Saturday, June 18, 2011


Season #2, Episode #11: Ted

"I believe the subtext here is rapidly becoming.. text."

Since I've started this blog, all of my secret Buffy fan friends have come out of the woodwork to talk episodes with me. Buffy fandom is quite humongous and scary, and I find it endlessly fascinating to hear the general consensus on different characters and episodes that I'm essentially seeing for the first time.

Case in point: Ted. Apparently, people hate this episode. It's icky and dramatic in a goofy way, which for me is usually a formula for disaster. But what can I say? I think it's a standout.

We open. SHE IS THE SLAYER!!! etc.

Normally I would not waste my precious time describing the mundane details of each episode, like Count the Unsuccessful Puns, or which lines of dialogue did Joss Whedon really hope were going to revolutionize teen jargon? But I have to point out Willow's outfit in the opening scene as the Scoobies walk home from a wild night out. It is the worst outfit of all time.

Buffy walks in on Joyce...making out with some GUY in the KITCHEN. A GUY! A MAN! John Ritter, in fact. Joyce introduces Buffy to her manfriend. "Hi," says skeptical Buffy.

"This is Ted," Joyce says. Aaaand, cue the opening credits.

The Scoobies instantly take to Ted, who seduces Willow with thoughts of computers with nine gig hard-drives. Xander is really obsessed with Ted's mini-pizzas. But Buffy is still skeptical, and takes out her unresolved rage for her mom's secret boyfriend on some vampires. Is there a term for like, and Elektra complex, but with your mom?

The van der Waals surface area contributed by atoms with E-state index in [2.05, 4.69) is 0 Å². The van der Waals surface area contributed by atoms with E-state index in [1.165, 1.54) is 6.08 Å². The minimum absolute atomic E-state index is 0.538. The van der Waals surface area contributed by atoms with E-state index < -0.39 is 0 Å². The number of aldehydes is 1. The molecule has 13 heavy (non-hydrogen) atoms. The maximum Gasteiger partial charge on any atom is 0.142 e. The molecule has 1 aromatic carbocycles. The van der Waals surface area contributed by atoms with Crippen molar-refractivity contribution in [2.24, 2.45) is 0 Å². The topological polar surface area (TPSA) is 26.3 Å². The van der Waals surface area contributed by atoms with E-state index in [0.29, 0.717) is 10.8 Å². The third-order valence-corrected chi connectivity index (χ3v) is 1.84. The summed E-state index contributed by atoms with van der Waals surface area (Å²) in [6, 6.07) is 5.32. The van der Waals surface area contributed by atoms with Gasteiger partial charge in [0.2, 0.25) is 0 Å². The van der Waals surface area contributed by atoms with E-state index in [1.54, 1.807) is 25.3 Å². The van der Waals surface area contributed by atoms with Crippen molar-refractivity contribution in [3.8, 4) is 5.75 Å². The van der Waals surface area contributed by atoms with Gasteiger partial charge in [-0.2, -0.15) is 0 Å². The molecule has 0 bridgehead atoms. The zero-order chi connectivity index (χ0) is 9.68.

Angel, in a rare show of personality, tells Buffy that she should lay off and that Joyce needs a special someone, too. Grandfather Giles can tell something is wrong. Willow and Xander tell Buffy that she's just being goofy and has separation anxiety. At that exact moment, Ted pops up to invite the gang to go miniature golfing and have a picnic. Ted is played by John Ritter, who is eerily accurate as a straight-laced average Joe who is just a touch over-the-top.

Jenny Calendar comes back from taking a mental health month, but she is quite mean to Giles when he asks if she's okay. "You make me feel bad that I don't feel better," she says. Well, I guess Giles did inadvertently get her possessed by a drug-inducing demon. But look at this face!

The writers of this episode slowly introduce small details about Ted that are unsettling, but not necessarily obvious. He already knows a little too much about Buffy's bad grades and is a bit too involved in trying to teach her how to live her life. For a while it's unclear if Buffy is overreacting to his intrusion into her life, or if there really is something wrong.

For a while. At the gang's mini-golf date, Ted catches Buffy cheating, and threatens, "Do you want me to slap that smartass mouth of yours?" Then turns around and yells to the rest of the group, "Who's up for dessert?" God, I forgot how creepy this episode is!

Joyce, Xander, and Willow all side with Ted. Now that we know Ted is a creep, it becomes more and more frustrating to watch him drive a wedge between Buffy and the rest of the group. She's forced to go rogue, stalking him at his job, where he is top salesman and has a picture of Joyce on his desk--with Buffy cut out.

Buffy is mad as hell and she is not going to take it anymore. At dinner, she tells Ted that the idea of him and her mom getting engaged makes her want to kill herself. Joyce is outraged--but doesn't she find it a tad weird that Ted has taken over the family and already wants to get married? Get it together, Joyce. I hate how oblivious she is in the beginning of the series.

Buffy gets sent to her room, but she sneaks out to swing on a swingset and return to her childhood. When she comes back, Ted is in her room, reading her diary, asking her about slayers, calling her "little lady."

What happens next was SO SHOCKING to me the first time around that I could do nothing but laugh and laugh in disbelief. Ted threatens to have Buffy institutionalized, and then smacks her across the face. It's so brutal to watch, but Buffy takes it in stride and says, "I was so hoping you'd do that." She takes it as an invitation to fight back, but then she accidentally kicks him down the stairs in full view of Joyce.

And he dies.